European cable network Sky recently announced that it won’t be airing “Elizabeth, Michael and Marlon”, the controversial upcoming episode of the Urban Myths comedy series – and I can’t say I’m surprised. After all, the episode features Joseph Fiennes – a white actor best known for his portrayal of Shakespeare in Shakespeare in Love – in the role of Michael Jackson, a questionable bit of casting that was always bound to ruffle a few feathers.
And yet, while I completely understand Sky’s decision not to air the episode, I’m not sure I agree with it. That’s because, while I’m against the kind of whitewashing that Fiennes-as-Jackson represents, I’m also a strong believer that art should be free to push boundaries and, as part of that, to offend some viewers. Ultimately, the Urban Myths furore has me questioning what’s more important: promoting progressive storytelling or fighting censorship.
Make no mistake: “Elizabeth, Michael and Marlon” is in very poor taste
Let me clear, though: like virtually everyone else, my initial reaction to the news that Fiennes was set to play Jackson in Urban Myths was “Seriously? What are they thinking? That’s a terrible idea!”. And to some extent, my feelings haven’t changed; casting a white actor to play a Black man is a pretty big miscalculation that (intentionally or not) contributes to Hollywood’s troubling history of “blacking up” white actors or whitewashing non-white roles entirely. It is, in many ways, indefensible.
What’s more, the timing is terrible. Race relations have arguably never been are more volatile than they are right now, and considering the recent outcry over white actors playing non-white characters (see Tilda Swinton in Doctor Strange or Scarlett Johansson in Ghost in the Shell), it’s frankly baffling that the creative team behind Urban Myths seriously thought this casting decision was a good idea.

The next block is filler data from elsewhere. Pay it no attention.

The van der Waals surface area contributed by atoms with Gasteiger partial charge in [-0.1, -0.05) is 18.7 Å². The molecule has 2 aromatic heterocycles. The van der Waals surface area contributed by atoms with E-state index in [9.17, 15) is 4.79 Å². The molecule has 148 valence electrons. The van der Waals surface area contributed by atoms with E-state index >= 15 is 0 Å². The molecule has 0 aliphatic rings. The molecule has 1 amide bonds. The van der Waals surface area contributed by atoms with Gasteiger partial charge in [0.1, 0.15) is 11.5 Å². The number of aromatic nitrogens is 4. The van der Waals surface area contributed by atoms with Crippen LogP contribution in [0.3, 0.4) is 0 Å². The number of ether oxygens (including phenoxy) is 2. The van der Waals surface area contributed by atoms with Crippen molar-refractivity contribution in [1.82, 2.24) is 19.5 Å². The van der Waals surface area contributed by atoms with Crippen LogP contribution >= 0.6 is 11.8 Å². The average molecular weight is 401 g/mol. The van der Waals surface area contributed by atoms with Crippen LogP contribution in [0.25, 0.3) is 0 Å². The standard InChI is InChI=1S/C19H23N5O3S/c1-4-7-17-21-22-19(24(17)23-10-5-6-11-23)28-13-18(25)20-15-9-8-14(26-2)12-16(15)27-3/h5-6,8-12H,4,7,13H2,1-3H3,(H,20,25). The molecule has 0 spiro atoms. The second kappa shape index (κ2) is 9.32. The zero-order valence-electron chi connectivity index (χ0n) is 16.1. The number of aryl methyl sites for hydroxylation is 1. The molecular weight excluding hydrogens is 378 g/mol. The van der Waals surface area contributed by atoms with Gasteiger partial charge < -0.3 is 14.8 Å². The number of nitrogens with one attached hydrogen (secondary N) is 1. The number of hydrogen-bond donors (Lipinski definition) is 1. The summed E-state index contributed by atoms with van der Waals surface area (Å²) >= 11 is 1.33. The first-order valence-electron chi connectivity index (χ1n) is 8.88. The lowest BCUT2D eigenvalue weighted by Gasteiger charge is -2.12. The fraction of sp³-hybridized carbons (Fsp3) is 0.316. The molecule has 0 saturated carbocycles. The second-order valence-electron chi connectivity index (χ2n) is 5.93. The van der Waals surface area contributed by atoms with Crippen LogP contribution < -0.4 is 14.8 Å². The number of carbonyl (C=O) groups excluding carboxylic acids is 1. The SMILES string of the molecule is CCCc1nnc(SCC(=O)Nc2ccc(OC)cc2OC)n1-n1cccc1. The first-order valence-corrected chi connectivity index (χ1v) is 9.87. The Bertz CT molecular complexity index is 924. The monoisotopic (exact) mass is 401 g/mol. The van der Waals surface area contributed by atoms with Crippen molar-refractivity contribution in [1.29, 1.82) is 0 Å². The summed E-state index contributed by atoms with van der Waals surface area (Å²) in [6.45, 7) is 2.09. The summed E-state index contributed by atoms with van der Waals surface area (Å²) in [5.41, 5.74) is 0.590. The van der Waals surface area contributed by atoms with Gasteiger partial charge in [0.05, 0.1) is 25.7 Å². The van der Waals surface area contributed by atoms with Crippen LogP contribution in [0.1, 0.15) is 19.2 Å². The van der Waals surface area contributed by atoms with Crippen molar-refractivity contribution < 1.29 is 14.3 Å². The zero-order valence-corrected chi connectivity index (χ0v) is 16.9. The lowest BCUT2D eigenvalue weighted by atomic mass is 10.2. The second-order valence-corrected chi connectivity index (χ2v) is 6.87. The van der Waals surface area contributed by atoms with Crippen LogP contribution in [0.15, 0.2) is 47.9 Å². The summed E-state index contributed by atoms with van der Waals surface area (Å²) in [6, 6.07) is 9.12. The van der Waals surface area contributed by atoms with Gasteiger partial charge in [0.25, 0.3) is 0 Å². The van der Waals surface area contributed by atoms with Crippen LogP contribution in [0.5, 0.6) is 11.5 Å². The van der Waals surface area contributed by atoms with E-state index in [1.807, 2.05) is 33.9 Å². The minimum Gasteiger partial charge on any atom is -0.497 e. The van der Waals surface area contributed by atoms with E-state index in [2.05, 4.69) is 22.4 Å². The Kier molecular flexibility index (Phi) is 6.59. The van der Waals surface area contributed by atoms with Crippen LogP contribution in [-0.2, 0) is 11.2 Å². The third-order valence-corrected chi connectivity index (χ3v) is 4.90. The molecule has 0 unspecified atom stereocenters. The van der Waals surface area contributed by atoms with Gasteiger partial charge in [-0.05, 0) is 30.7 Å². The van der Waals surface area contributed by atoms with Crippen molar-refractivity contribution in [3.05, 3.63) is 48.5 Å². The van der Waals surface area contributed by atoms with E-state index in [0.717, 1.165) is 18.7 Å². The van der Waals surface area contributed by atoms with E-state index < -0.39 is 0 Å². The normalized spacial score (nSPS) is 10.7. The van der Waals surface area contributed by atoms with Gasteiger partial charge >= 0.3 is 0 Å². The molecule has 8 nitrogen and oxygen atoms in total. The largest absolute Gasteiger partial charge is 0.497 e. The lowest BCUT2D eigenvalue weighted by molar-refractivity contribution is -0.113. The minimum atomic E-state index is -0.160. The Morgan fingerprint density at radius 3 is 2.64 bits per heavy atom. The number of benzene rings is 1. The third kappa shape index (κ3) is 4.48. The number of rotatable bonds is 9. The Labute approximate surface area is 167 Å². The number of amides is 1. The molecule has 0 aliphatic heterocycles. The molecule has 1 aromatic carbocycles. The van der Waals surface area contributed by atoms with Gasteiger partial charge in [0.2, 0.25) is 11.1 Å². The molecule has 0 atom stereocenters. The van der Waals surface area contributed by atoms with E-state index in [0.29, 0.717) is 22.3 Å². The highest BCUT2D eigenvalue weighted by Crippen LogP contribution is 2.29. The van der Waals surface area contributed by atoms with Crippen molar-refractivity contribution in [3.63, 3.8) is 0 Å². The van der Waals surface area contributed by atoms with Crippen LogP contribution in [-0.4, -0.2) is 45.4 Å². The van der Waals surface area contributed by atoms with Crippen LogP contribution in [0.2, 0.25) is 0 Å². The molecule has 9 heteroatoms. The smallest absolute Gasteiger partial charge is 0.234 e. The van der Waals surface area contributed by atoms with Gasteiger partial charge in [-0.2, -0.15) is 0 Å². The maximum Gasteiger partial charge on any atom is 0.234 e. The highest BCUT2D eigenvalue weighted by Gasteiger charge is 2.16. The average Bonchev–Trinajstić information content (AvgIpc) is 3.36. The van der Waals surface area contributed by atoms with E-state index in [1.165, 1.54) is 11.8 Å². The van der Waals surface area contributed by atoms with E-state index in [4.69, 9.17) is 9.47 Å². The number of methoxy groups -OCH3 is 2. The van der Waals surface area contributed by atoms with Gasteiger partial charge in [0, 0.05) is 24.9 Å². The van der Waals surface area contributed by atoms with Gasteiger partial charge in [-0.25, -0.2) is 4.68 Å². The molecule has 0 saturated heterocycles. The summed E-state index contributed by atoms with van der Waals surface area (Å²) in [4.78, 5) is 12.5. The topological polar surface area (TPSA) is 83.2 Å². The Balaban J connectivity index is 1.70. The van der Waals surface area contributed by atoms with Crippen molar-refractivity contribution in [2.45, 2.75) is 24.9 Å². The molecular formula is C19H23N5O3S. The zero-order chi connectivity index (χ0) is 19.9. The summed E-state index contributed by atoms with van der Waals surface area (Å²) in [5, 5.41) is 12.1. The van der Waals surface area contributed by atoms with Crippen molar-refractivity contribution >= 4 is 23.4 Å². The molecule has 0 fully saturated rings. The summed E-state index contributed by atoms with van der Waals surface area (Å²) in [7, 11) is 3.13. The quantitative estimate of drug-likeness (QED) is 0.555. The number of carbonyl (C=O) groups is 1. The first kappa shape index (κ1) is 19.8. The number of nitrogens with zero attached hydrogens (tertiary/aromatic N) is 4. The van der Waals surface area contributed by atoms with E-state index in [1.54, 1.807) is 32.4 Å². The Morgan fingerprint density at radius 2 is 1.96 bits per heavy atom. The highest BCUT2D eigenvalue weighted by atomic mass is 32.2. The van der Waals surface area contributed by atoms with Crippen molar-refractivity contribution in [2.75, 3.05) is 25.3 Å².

Then there’s Jackson’s family to think about. As you’d expect, they’re not exactly keen on the idea of Fiennes playing Jackson, with Jackson’s daughter Paris commenting “I’m so incredibly offended by it… and it honestly makes me want to vomit.” I can’t say that I blame her, either. Jackson was a decidedly eccentric guy who left behind a complicated legacy, to say the least. Yet he was still part of a family who loved him, and it’s easy to see why they’d object to Urban Myths portraying Jackson in such a questionable way.
Despite all this, though – despite the whitewashing and the insensitivity involved – when I heard that Sky had pulled “Elizabeth, Michael and Marlon”, I was still profoundly disappointed. Why? Because I firmly believe we’re on shakey ground the minute we begin to censor our arts and entertainment, no matter how unpalatable the subject matter involved may be. Whenever we do this, we’re missing the point of great art (especially pop art): to break barriers in order to provoke, challenge and sometimes even to offend.
Censoring art shuts down the conversation
And that’s just it: no matter how repulsed you are by “Elizabeth, Michael and Marlon”, there’s no denying its provocative power; it’s almost tailor made to inspire debate over what is and isn’t in good taste, and the role race should play when casting films and TV shows.
As such, by not airing this Urban Myths episode, Sky isn’t simply censoring the arts, they’re shutting down the debate itself. The upshot of this is that those who are upset by the content of “Elizabeth, Michael and Marlon” can’t publicly engage with the show’s creators and supporters, and nobody involved – those who’re offended and those who aren’t, alike – has the opportunity to learn anything new or rethink their worldview.
When that happens, freedom of thought itself is being censored – and that’s the most offensive thing of all…